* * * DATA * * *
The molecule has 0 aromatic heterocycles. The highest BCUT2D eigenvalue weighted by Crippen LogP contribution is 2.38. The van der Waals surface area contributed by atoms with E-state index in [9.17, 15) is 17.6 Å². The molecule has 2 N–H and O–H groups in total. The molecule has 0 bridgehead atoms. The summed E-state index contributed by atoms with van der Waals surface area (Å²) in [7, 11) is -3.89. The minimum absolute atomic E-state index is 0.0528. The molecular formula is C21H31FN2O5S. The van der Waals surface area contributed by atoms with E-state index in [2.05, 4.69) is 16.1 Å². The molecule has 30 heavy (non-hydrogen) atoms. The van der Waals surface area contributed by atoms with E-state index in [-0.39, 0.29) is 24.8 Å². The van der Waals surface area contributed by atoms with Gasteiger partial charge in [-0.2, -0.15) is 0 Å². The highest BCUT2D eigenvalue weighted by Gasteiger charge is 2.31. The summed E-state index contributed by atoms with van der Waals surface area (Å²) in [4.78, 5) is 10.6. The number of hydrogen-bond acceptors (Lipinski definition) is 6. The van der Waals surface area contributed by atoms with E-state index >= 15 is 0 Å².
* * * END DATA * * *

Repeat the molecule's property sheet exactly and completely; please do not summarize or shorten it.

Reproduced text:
The molecule has 0 aromatic heterocycles. The highest BCUT2D eigenvalue weighted by Crippen LogP contribution is 2.38. The van der Waals surface area contributed by atoms with E-state index in [9.17, 15) is 17.6 Å². The molecule has 2 N–H and O–H groups in total. The molecule has 0 bridgehead atoms. The summed E-state index contributed by atoms with van der Waals surface area (Å²) in [7, 11) is -3.89. The minimum absolute atomic E-state index is 0.0528. The molecular formula is C21H31FN2O5S. The van der Waals surface area contributed by atoms with E-state index in [2.05, 4.69) is 16.1 Å². The molecule has 30 heavy (non-hydrogen) atoms. The van der Waals surface area contributed by atoms with E-state index in [-0.39, 0.29) is 24.8 Å². The van der Waals surface area contributed by atoms with Gasteiger partial charge in [-0.2, -0.15) is 0 Å². The highest BCUT2D eigenvalue weighted by Gasteiger charge is 2.31. The summed E-state index contributed by atoms with van der Waals surface area (Å²) in [4.78, 5) is 10.6. The number of hydrogen-bond acceptors (Lipinski definition) is 6. The van der Waals surface area contributed by atoms with E-state index >= 15 is 0 Å².